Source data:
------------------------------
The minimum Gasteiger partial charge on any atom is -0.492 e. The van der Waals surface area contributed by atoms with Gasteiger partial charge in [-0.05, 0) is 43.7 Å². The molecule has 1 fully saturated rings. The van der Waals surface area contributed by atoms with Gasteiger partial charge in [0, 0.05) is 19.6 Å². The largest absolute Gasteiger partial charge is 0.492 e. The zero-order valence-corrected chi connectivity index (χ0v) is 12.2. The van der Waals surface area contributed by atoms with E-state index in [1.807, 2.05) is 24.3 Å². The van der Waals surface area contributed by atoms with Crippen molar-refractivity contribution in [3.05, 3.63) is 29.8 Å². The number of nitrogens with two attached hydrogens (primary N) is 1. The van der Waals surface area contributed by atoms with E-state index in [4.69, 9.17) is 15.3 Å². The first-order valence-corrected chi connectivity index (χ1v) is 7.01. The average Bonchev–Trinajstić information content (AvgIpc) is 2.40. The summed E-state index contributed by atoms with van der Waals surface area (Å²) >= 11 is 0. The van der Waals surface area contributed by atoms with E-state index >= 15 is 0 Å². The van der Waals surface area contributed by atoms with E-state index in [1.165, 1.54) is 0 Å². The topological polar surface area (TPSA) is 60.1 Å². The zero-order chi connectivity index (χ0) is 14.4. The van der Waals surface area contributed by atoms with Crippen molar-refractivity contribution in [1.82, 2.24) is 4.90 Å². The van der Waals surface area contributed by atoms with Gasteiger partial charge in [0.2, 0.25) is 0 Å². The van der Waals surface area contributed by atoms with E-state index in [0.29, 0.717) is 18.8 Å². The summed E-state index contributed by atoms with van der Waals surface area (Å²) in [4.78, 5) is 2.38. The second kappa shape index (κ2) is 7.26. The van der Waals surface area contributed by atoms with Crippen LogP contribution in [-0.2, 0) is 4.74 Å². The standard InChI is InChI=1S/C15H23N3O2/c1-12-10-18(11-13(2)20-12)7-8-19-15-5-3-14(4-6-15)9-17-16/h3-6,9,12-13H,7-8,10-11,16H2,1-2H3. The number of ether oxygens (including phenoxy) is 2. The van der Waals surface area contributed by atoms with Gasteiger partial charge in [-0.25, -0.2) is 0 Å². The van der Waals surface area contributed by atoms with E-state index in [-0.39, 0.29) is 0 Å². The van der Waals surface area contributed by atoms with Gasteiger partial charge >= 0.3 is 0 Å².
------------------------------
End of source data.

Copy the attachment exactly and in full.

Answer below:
The minimum Gasteiger partial charge on any atom is -0.492 e. The van der Waals surface area contributed by atoms with Gasteiger partial charge in [-0.05, 0) is 43.7 Å². The molecule has 1 fully saturated rings. The van der Waals surface area contributed by atoms with Gasteiger partial charge in [0, 0.05) is 19.6 Å². The largest absolute Gasteiger partial charge is 0.492 e. The zero-order valence-corrected chi connectivity index (χ0v) is 12.2. The van der Waals surface area contributed by atoms with E-state index in [1.807, 2.05) is 24.3 Å². The van der Waals surface area contributed by atoms with Crippen molar-refractivity contribution in [3.05, 3.63) is 29.8 Å². The number of nitrogens with two attached hydrogens (primary N) is 1. The van der Waals surface area contributed by atoms with E-state index in [4.69, 9.17) is 15.3 Å². The first-order valence-corrected chi connectivity index (χ1v) is 7.01. The average Bonchev–Trinajstić information content (AvgIpc) is 2.40. The summed E-state index contributed by atoms with van der Waals surface area (Å²) >= 11 is 0. The van der Waals surface area contributed by atoms with E-state index >= 15 is 0 Å². The van der Waals surface area contributed by atoms with E-state index in [1.165, 1.54) is 0 Å². The topological polar surface area (TPSA) is 60.1 Å². The zero-order chi connectivity index (χ0) is 14.4. The van der Waals surface area contributed by atoms with Crippen molar-refractivity contribution in [1.82, 2.24) is 4.90 Å². The van der Waals surface area contributed by atoms with Gasteiger partial charge in [0.2, 0.25) is 0 Å². The van der Waals surface area contributed by atoms with E-state index in [0.29, 0.717) is 18.8 Å². The summed E-state index contributed by atoms with van der Waals surface area (Å²) in [4.78, 5) is 2.38. The second kappa shape index (κ2) is 7.26. The van der Waals surface area contributed by atoms with Crippen LogP contribution in [-0.2, 0) is 4.74 Å². The standard InChI is InChI=1S/C15H23N3O2/c1-12-10-18(11-13(2)20-12)7-8-19-15-5-3-14(4-6-15)9-17-16/h3-6,9,12-13H,7-8,10-11,16H2,1-2H3. The number of ether oxygens (including phenoxy) is 2. The van der Waals surface area contributed by atoms with Gasteiger partial charge in [-0.25, -0.2) is 0 Å². The van der Waals surface area contributed by atoms with E-state index in [-0.39, 0.29) is 0 Å². The van der Waals surface area contributed by atoms with Gasteiger partial charge >= 0.3 is 0 Å².